As we approach year end, it’s a great time to reflect on sales performance – good and bad. We want to review to ensure the sales techniques and presentations we’ve been using are still effective. What worked ? What needs work? It is a good time to celebrate our successes and learn from our failures. A simple review is a fantastic sales training exercise that will teach us a ton, sharpen our sales skills, and keep us motivated. What’s the best approach to a sales performance review?
Performance can be broken into two main components: the effort put into one’s job, and the skill used in applying that effort. We should address both these areas. Effort is often enhanced by working smarter (e.g., finding better times to apply maximum effort). Skill improvement is very broad, and can include prospecting, telelphone sales skills, closing skills…etc. Let’s look at the various ways we can review our sales performance to enhance both these areas.
The best approach to a sales performance review is a proactive one. Good sales techniques call for tracking performance throughout the year, which provides the information for continued success, and the trends for a very effective review. However, many sales professionals avoid tracking their performance. Perhaps they’re afraid of looking at the hard truth. Perhaps they feel it’s unnecessary because things seem to be working great. Perhaps their just waiting for someone else to do it for them. Whatever the reason, it’s bad business. Successful business owners take stock. Professional athletes don’t simply try harder; they study what works and what doesn’t. We need to do the same. If we don’t know where we are, objectively, how can we know where we’re going?
The actual review process is quite varied. Following are five methods that will provide insight into one’s selling techniques, successes and failures. This is by no means exhaustive, and the sales review process can actually combine all five of these and many more, including significant details. The object here is to help us find proactive methods that “we” (not bosses or management) can actually use, right now.
1) Friendly Review: this type of sales review can be as simple as an honest conversation with another sales professional about our selling experiences over the past year. With the right person, these talks produce new ideas and sales techniques that can be instantly put into practice. Find someone you work closely with, or that you have daily interactions with. The conversation may be a chat over a beer, or a couple hours in a conference room taking notes. Just be sure that it’s actually a “review” that’s positive, focused, and productive. Avoid war stories and negativity. These reviews can help identify issues that may be effecting your overall selling success.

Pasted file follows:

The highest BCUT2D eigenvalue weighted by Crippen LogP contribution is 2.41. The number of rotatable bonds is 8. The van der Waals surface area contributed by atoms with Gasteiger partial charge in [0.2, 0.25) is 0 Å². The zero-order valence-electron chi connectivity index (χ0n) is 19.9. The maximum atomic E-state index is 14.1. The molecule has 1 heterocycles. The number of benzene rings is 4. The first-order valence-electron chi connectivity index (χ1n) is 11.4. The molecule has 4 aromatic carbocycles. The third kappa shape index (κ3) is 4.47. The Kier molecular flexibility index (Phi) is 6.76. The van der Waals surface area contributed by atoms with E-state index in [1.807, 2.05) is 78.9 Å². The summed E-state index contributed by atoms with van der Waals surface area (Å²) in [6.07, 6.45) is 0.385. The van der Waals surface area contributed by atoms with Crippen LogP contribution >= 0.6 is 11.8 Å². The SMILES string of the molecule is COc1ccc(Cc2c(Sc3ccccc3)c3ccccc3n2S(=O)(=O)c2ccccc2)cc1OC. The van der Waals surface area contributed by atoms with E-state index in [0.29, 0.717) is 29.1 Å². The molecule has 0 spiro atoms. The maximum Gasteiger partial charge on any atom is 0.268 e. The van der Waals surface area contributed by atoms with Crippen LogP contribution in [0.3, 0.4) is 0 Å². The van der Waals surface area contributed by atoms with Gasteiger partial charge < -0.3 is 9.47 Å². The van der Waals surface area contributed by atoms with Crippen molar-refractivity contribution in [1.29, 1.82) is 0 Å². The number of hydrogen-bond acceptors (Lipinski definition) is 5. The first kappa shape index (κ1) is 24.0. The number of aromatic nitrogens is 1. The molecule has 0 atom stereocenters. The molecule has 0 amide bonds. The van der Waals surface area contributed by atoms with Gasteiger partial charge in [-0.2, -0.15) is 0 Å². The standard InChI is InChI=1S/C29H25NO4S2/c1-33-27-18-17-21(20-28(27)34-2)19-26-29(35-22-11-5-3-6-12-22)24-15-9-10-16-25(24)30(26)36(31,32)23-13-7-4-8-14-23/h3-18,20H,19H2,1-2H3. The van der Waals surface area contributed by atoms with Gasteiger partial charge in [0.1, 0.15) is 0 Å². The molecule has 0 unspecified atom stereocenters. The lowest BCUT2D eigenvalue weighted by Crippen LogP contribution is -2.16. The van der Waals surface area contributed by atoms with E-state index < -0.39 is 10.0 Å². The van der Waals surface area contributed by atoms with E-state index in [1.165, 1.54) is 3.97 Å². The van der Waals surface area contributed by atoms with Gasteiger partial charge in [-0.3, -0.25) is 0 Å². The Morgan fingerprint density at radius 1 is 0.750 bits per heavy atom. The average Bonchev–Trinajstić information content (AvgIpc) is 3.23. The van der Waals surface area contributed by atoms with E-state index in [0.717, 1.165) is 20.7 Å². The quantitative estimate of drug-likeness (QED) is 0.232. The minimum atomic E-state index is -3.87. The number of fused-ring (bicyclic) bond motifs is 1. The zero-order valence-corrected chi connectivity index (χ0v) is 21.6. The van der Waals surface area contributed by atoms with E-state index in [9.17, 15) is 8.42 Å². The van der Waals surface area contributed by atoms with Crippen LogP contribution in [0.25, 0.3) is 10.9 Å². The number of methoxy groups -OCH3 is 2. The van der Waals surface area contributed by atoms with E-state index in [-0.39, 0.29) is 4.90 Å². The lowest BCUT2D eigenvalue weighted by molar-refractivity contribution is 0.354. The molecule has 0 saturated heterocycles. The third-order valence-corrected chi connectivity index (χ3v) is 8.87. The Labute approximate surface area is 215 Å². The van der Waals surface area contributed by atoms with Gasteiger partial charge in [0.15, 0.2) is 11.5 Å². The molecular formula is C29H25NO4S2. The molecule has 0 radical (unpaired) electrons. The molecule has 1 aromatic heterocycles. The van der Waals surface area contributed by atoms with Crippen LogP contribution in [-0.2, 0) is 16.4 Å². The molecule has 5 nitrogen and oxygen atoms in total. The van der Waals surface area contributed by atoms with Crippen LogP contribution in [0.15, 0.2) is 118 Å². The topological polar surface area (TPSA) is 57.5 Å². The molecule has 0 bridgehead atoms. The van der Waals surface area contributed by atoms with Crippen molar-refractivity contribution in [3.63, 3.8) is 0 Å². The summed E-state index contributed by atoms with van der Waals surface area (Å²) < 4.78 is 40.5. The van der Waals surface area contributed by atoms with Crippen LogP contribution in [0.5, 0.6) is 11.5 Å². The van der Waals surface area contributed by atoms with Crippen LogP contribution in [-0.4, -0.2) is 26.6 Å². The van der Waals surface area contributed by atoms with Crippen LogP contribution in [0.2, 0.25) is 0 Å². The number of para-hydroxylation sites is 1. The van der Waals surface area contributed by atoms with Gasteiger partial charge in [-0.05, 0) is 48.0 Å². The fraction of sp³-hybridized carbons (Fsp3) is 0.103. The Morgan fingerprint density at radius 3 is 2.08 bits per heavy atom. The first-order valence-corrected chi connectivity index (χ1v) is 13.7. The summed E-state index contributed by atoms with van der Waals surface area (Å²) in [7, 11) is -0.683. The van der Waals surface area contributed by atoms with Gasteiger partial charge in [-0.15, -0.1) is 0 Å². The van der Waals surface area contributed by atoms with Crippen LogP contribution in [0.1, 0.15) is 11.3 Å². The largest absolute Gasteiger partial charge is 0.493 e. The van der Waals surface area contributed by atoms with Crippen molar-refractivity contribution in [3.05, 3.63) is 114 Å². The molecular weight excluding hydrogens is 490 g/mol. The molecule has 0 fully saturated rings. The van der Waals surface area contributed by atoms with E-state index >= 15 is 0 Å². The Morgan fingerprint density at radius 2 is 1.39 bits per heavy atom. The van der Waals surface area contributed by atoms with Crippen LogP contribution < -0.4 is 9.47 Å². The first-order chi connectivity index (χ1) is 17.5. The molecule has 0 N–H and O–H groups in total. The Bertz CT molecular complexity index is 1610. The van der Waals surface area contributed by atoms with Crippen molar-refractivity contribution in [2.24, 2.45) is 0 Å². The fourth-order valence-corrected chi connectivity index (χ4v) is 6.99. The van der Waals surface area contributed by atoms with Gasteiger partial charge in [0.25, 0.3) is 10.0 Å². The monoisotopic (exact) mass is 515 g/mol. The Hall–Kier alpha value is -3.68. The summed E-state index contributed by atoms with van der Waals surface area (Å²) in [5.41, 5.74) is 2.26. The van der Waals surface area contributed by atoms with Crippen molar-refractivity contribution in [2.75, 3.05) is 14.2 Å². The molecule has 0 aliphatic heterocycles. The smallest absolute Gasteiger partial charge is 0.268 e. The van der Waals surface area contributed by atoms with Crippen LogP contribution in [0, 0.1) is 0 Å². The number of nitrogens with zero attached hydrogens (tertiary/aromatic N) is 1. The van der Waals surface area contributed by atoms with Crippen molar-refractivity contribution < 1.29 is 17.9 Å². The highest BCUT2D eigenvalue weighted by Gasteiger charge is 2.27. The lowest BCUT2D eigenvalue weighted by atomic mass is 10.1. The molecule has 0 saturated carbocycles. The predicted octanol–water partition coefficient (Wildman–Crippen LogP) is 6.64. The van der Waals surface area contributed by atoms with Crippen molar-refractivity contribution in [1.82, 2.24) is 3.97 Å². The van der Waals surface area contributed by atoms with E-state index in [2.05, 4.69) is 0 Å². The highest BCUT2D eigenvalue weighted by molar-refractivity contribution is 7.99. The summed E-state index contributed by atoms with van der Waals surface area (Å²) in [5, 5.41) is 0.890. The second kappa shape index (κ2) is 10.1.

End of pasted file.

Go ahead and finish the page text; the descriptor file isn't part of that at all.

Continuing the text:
2) Journaling: another approach is to journal throughout the year. This provides a great opportunity to capture sales techniques real time. We can then review with another sales professional what we can do different, and what we can expand upon. The great thing about journaling is that, if done honestly, you can catch bad sales practices right away and correct them on the fly – it’s essentially daily sales training that can eliminate the need for exhaustive reviews.
3) Peer Review: letting another sales representative take a hard look and actually judge one’s sales performance is bold and effective. Done correctly, it pays dividends. Done poorly, one can end up bitter and resentful. The goals and expectations should be clear at the outset, and the appropriate “reviewer” is critical.
4) Detailed Review: and in-depth analysis of activities and numbers may be appealing and/or necessary for some. Simple questions can reveal a lot and take your sales career to new levels. Example questions may be along the lines of: What were the buying trends, and how can you capitalize on them? What problems repeatedly occurred, and how can you remedy/avoid them? Did professional conventions help your sales, and by how much? What months did you hit/not hit goals and why? What’s your close rate via telephone versus email…etc?
5) Whiteboard: my personal favorite is to use a whiteboard. I put a stick figure all the way on the left side and a dollar symbol all the way over on the right. I then fill in the middle with things I can control, and things I can’t. I essentially create the forest that occurred over the past year and find my way through. It’s a quick and dirty way to visualize obstacles (internal and external), trends and opportunities, as well as the path to success.
Sales performance reviews are meant to help us grow. So, how will we take charge in the new year? We should be thinking about these things now. By being proactive, we can set ourselves up for success. Have we continued our own sales training efforts to ensure we’re on our game. Have we identified our goals and targets? Do we know our customer’s pain points. Have we scheduled calls, meetings, and presentations with prospects. What about networking? Are we using LinkedIn, FaceBook, and Twitter to our advantage. There’s no end to things we can do to prepare for a successful new year, but will we do them? Will we, like so many sales guys, just continue on the same path and expect different results?
Take stock. If necessary, pick up a sales book, read some blog posts or receive SalesGrail RSS posts – sales tips and techniques will come directly to your email. Start the new year preparation now. Sales training never ends. We want to stretch outside our comfort zone, try new sales techniques, and learn from other sales experts. To a great new year!
What do you think? Is a sales performance review an important component of Sales Training?